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#MeToo

When I was eight, Mama taught me that in our world, there was power in words no more.

When I was nine, and he had dug his nails in my backside, I screamed and told Mama, and Mama told me that in our world, there was power in words no more.

When I was twelve, and confused between angels and demons, praying for sinners and falling in love with sins, I stayed silent and prayed for mercy, because Mama told me that in our world, there was power in words no more.

When I was sixteen, and in love with wraiths, a hand clasped my mouth and showed me darkness, the abyss that awaited only for me, and when Mama’s words rung like church bells in an empty altar, I leaped into an endless chasm, because in our world, there was power in words no more.

And life traveled at her own pace, passing days in hours and moments in lifetimes, and the world grew darker and brighter, the demons danced with the angels, and the angels made love to the devils.

Time danced in her little cage, welcoming me into her gilded prison, as she sung sweetened songs of mercy to my ears. My pretty young heart beat to her swan-songs, to secret dreams and unfulfilled hopes. And for a minute, Mama’s words sounded truth no more.

And the world moved on, the seasons changed, yellow turned into saffron and saffron welcomed the grey mornings of winter, and somewhere in between, I was a child no more, I had a voice no more.

Until one morning, the fires burned again, and the world discovered that we could speak, and the angels began searching for their broken wings, and the demons no longer danced in secret in their souls at night.

Slit throats sewed in severed heads, only this time, a feeble swan throat no longer bore the burden of pretty broken faces, now the lionesses roared and the she-wolves howled, their broken bones, their scarred faces, their crippled paws in display for the world to behold.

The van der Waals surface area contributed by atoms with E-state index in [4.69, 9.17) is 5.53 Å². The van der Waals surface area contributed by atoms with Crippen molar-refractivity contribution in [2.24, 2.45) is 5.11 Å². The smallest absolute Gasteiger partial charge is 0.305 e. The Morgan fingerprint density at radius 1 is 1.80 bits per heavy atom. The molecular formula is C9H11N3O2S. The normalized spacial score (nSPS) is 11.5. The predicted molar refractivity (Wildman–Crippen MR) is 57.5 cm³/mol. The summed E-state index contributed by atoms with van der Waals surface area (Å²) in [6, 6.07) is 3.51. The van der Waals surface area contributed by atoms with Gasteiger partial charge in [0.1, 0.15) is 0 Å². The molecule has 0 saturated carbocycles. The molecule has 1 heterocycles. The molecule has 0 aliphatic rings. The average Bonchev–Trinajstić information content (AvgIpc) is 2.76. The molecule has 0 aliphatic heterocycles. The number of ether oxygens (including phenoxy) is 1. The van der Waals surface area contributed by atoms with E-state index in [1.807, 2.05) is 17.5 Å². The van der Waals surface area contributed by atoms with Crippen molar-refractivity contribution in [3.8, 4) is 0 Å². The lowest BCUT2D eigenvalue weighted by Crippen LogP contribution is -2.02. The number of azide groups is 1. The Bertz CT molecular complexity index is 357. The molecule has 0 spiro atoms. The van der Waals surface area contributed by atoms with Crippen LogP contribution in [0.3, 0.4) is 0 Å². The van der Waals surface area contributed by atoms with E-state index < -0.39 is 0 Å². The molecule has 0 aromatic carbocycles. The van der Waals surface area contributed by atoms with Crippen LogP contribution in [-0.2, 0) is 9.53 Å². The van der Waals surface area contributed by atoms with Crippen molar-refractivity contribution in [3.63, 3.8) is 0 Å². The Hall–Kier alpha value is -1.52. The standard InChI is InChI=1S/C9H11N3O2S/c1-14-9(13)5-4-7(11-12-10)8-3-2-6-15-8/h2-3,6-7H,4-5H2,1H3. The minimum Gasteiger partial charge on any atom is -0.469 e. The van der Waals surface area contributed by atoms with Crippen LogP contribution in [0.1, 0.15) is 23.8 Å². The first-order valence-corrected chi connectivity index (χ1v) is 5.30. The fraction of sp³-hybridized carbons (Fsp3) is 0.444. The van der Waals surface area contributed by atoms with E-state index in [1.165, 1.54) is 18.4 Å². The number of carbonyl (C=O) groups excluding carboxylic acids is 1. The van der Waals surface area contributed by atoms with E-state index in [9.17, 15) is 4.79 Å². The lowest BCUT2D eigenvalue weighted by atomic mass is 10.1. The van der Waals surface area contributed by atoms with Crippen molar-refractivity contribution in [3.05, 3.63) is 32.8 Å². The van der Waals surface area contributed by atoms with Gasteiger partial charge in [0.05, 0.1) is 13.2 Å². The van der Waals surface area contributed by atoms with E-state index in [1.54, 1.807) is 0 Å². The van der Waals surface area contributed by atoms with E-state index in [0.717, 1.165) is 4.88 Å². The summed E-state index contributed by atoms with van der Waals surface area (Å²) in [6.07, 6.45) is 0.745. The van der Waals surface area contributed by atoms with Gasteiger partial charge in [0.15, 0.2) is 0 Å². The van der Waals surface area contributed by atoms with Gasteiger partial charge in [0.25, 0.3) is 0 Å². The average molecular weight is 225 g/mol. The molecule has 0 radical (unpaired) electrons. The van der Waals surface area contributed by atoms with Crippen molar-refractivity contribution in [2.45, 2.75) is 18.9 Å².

They wanted to look away, oh they wanted to look away, color themselves blind and the devils gave them their masks, their masquerade almost as grand as the art we made of our shattered bones, our severed wings, our lone feathers still drifting somewhere across the sea.

And so I walked to Mama, and Mama is old now, she walks with a cane and she breathes with effort, the fumes of the past choke her still, silence her still, and when she thinks I have come for my lessons, she opens her dried mouth to say, Oh child, in our world, there was power in words no more.

And I use my softened palms, so very different from world-worn roughened ones, to cup those cheeks that carry the battle-weary lines of time, like half-scribbled sketches etched upon her skin, and I say, No, Mama, no more, no more.

She closes her eyes, the softest glimmer of a tear seeps out from the corner of those half-shut eyes, and her smile seems juxtaposed, as if stolen from the lips of a child and gifted to the mouth of an old remnant of the past.

And then she mumbles, oh, she mumbles, a cornucopia of secrets between two women across the shadows of time, and I hope she believes in words, once more, once more.